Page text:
Push

FILM RATING: 2.5 stars

I really wanted to like Push (2009) more than I did. The concept sounded cool and I thought it might be in the vain of Jumper (2008), a movie I really love and have come to appreciate even more with subsequent viewings. But the “movie magic” just didn’t come together on Push like it did on Jumper. I give Push 2.5 stars out of 5. And one of those stars is purely for the incredible visuals this film has, making it worth at least a single viewing. I’m not going to try and summarize the plot of this film, because it’s a little too jumbled and complicated…and honestly, the film just isn’t worth it to me. One of the key problems with this film is the real lack of a story and plot. It’s got all the cool elements needed for a great story, but it doesn’t put them to effective use. Just read Roger Ebert’s review to see what I’m saying. There’s no real character development that helps us understand and relate to the characters emotionally. I think Chris Evans is probably miscast in the leading role of this film. He just doesn’t have the depth yet to really be a leading man in a film with this kind of complex concept. And he doesn’t gel with the supporting characters in this film, played by Dakota Fanning, Camilla Belle, and Djimon Hounsou.

The reasons to watch this film at least once are simple: production design and photography. This film looks incredible. It was shot entirely in Hong Kong, and the interesting mix of architecture and Asian culture is fascinating and colorful to see. I was just blown away at times by some of the sets and locations. Production Designer Francois Seguin really showcased his talents on this film, finding quirky and challenging things for Director of Photography Peter Sova to light and photograph. The cinematography is incredible, both in its use of interesting camera angles and positions, and for it’s incredibly colorful palette. I can’t remember seeing primary colors like red and yellow in such startling use on a film. It definitely showcases the Asian culture in which the film takes place. I felt like I was transported out of America for 2 hours and dropped right into the hustle-and-bustle of Hong Kong, China.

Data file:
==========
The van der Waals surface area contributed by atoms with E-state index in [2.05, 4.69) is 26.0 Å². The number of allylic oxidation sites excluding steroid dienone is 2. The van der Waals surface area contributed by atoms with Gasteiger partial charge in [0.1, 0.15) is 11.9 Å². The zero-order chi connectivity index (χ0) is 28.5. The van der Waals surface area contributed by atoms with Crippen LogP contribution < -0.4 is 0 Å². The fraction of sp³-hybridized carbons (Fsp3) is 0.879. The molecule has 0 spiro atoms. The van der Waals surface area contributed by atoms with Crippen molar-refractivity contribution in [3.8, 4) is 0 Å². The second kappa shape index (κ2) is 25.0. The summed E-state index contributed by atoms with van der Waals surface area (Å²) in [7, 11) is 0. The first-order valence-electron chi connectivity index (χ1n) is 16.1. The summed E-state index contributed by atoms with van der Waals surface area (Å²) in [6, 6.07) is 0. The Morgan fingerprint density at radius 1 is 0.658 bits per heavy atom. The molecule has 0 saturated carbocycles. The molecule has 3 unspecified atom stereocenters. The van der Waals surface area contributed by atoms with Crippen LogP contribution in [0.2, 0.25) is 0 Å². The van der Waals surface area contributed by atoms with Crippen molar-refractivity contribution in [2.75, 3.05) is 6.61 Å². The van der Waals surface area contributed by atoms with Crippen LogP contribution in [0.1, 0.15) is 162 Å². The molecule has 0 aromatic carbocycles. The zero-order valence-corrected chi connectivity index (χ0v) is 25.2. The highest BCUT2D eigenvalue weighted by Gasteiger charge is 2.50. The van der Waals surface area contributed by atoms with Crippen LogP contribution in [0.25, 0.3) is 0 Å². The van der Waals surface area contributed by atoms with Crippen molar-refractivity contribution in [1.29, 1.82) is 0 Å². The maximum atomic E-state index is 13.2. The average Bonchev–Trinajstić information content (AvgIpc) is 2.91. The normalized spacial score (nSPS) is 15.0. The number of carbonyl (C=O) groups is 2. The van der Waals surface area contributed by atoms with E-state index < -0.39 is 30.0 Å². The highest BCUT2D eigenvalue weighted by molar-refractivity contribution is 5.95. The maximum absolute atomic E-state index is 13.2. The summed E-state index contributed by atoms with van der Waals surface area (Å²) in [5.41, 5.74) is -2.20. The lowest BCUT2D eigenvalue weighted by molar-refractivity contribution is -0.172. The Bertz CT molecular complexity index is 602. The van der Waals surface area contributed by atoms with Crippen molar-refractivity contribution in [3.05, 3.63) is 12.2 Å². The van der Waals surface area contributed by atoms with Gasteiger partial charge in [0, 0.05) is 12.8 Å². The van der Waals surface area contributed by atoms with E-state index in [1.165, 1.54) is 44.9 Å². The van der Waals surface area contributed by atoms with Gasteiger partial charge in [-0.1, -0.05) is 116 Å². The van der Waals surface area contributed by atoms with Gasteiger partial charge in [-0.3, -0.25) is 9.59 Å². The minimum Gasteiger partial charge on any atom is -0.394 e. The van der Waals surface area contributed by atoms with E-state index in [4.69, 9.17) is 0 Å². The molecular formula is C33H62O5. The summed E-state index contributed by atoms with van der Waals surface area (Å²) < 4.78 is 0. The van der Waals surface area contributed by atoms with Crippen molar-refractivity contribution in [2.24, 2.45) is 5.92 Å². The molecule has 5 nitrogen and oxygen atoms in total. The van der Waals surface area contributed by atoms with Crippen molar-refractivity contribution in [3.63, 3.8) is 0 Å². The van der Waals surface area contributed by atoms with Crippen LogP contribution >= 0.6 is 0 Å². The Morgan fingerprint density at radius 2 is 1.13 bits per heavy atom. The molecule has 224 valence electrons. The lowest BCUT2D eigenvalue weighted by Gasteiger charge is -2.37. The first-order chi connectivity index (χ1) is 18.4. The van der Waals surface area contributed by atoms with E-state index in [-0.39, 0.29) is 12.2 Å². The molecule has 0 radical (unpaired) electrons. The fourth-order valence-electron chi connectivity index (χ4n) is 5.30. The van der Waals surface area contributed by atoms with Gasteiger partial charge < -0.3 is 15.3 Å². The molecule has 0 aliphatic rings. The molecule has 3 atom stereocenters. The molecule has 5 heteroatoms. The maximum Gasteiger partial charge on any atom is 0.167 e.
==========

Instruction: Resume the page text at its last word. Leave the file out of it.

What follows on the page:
I wish could offer something more about this film, but it just didn’t have anything more to offer in my opinion. Push is worth watching once, just to see what it might bring to the production design of your dreams. I certainly will never forget the look and feel of this film.

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This entry was posted in 2.5 star movies, Movies by Brad Swenson. Bookmark the permalink.

About Brad Swenson

Appreciating and contributing to the art and craft of movies, television, videos, and photography is my daily mission in life. My canvas for expression is emotion. I'm driven to discover and share interesting stories about people, their actions, their thoughts, their feelings, their work, and their contributions to the web of life.

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